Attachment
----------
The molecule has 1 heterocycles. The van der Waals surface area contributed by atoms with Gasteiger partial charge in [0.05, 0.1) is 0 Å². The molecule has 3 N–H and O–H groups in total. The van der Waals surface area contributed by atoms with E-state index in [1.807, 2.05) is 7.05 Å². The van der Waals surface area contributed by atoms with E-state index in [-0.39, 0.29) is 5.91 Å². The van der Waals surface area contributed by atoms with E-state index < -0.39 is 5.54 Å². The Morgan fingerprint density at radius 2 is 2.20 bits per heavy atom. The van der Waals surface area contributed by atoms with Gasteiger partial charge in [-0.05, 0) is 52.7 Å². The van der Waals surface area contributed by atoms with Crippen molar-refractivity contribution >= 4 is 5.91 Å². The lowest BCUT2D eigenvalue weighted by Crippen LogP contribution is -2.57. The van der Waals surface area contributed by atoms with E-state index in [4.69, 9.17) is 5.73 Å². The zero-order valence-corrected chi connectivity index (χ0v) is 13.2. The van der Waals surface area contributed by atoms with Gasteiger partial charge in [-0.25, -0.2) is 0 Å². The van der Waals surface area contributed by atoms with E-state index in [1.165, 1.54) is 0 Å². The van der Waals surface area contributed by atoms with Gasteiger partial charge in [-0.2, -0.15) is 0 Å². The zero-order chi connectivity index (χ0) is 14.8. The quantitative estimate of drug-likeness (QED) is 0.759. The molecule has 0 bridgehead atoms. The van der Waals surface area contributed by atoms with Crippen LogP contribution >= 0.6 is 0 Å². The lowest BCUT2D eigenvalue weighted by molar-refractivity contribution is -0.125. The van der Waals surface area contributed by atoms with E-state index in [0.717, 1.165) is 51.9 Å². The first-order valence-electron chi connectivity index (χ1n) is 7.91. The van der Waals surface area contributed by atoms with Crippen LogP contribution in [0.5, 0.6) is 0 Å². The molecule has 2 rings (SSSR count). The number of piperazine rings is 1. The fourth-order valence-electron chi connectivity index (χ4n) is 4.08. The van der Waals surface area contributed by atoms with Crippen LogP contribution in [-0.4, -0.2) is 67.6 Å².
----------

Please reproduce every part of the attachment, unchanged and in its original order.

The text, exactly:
The molecule has 1 heterocycles. The van der Waals surface area contributed by atoms with Gasteiger partial charge in [0.05, 0.1) is 0 Å². The molecule has 3 N–H and O–H groups in total. The van der Waals surface area contributed by atoms with E-state index in [1.807, 2.05) is 7.05 Å². The van der Waals surface area contributed by atoms with E-state index in [-0.39, 0.29) is 5.91 Å². The van der Waals surface area contributed by atoms with E-state index < -0.39 is 5.54 Å². The Morgan fingerprint density at radius 2 is 2.20 bits per heavy atom. The van der Waals surface area contributed by atoms with Gasteiger partial charge in [-0.05, 0) is 52.7 Å². The van der Waals surface area contributed by atoms with Crippen molar-refractivity contribution >= 4 is 5.91 Å². The lowest BCUT2D eigenvalue weighted by Crippen LogP contribution is -2.57. The van der Waals surface area contributed by atoms with E-state index in [4.69, 9.17) is 5.73 Å². The zero-order valence-corrected chi connectivity index (χ0v) is 13.2. The van der Waals surface area contributed by atoms with Gasteiger partial charge in [-0.25, -0.2) is 0 Å². The van der Waals surface area contributed by atoms with E-state index in [1.165, 1.54) is 0 Å². The van der Waals surface area contributed by atoms with Gasteiger partial charge in [-0.2, -0.15) is 0 Å². The zero-order chi connectivity index (χ0) is 14.8. The quantitative estimate of drug-likeness (QED) is 0.759. The molecule has 0 bridgehead atoms. The van der Waals surface area contributed by atoms with Crippen LogP contribution >= 0.6 is 0 Å². The lowest BCUT2D eigenvalue weighted by molar-refractivity contribution is -0.125. The van der Waals surface area contributed by atoms with E-state index in [0.717, 1.165) is 51.9 Å². The first-order valence-electron chi connectivity index (χ1n) is 7.91. The van der Waals surface area contributed by atoms with Crippen LogP contribution in [0.5, 0.6) is 0 Å². The molecule has 2 rings (SSSR count). The number of piperazine rings is 1. The fourth-order valence-electron chi connectivity index (χ4n) is 4.08. The van der Waals surface area contributed by atoms with Crippen LogP contribution in [-0.4, -0.2) is 67.6 Å².